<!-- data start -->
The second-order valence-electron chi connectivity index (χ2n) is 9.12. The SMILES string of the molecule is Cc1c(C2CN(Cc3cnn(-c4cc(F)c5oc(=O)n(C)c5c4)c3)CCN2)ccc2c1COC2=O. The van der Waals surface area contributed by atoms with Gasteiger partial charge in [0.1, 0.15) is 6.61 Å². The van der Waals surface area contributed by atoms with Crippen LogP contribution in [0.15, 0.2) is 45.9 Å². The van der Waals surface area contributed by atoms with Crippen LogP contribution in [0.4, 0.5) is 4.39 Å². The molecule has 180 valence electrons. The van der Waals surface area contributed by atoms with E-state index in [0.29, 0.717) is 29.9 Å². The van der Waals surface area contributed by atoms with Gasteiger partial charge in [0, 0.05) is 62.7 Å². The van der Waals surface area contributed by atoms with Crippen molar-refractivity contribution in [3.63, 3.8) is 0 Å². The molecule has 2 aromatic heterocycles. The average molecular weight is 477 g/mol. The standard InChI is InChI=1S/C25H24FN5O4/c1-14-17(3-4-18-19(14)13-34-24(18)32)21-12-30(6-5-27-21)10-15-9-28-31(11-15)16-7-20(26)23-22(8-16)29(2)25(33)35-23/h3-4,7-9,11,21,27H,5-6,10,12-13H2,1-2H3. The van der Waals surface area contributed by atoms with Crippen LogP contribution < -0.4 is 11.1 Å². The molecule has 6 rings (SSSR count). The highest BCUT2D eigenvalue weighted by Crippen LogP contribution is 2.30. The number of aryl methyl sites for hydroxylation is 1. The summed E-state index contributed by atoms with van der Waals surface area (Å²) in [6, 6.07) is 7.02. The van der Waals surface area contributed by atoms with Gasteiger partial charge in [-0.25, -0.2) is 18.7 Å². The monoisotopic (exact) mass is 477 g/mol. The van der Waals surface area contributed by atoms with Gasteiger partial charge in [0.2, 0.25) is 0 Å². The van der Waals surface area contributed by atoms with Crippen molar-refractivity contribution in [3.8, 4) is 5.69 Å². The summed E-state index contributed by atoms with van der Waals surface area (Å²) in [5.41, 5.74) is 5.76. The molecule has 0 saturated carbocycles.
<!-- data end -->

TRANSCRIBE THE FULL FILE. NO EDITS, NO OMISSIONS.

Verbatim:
The second-order valence-electron chi connectivity index (χ2n) is 9.12. The SMILES string of the molecule is Cc1c(C2CN(Cc3cnn(-c4cc(F)c5oc(=O)n(C)c5c4)c3)CCN2)ccc2c1COC2=O. The van der Waals surface area contributed by atoms with Gasteiger partial charge in [0.1, 0.15) is 6.61 Å². The van der Waals surface area contributed by atoms with Crippen LogP contribution in [0.15, 0.2) is 45.9 Å². The van der Waals surface area contributed by atoms with Crippen LogP contribution in [0.4, 0.5) is 4.39 Å². The molecule has 180 valence electrons. The van der Waals surface area contributed by atoms with E-state index in [0.29, 0.717) is 29.9 Å². The van der Waals surface area contributed by atoms with Gasteiger partial charge in [0, 0.05) is 62.7 Å². The van der Waals surface area contributed by atoms with Crippen molar-refractivity contribution in [3.63, 3.8) is 0 Å². The molecule has 2 aromatic heterocycles. The average molecular weight is 477 g/mol. The standard InChI is InChI=1S/C25H24FN5O4/c1-14-17(3-4-18-19(14)13-34-24(18)32)21-12-30(6-5-27-21)10-15-9-28-31(11-15)16-7-20(26)23-22(8-16)29(2)25(33)35-23/h3-4,7-9,11,21,27H,5-6,10,12-13H2,1-2H3. The van der Waals surface area contributed by atoms with Crippen LogP contribution < -0.4 is 11.1 Å². The molecule has 6 rings (SSSR count). The highest BCUT2D eigenvalue weighted by Crippen LogP contribution is 2.30. The number of aryl methyl sites for hydroxylation is 1. The summed E-state index contributed by atoms with van der Waals surface area (Å²) in [6, 6.07) is 7.02. The van der Waals surface area contributed by atoms with Gasteiger partial charge in [-0.25, -0.2) is 18.7 Å². The monoisotopic (exact) mass is 477 g/mol. The van der Waals surface area contributed by atoms with Gasteiger partial charge in [0.2, 0.25) is 0 Å². The van der Waals surface area contributed by atoms with Crippen molar-refractivity contribution in [3.8, 4) is 5.69 Å². The summed E-state index contributed by atoms with van der Waals surface area (Å²) in [5.41, 5.74) is 5.76. The molecule has 0 saturated carbocycles.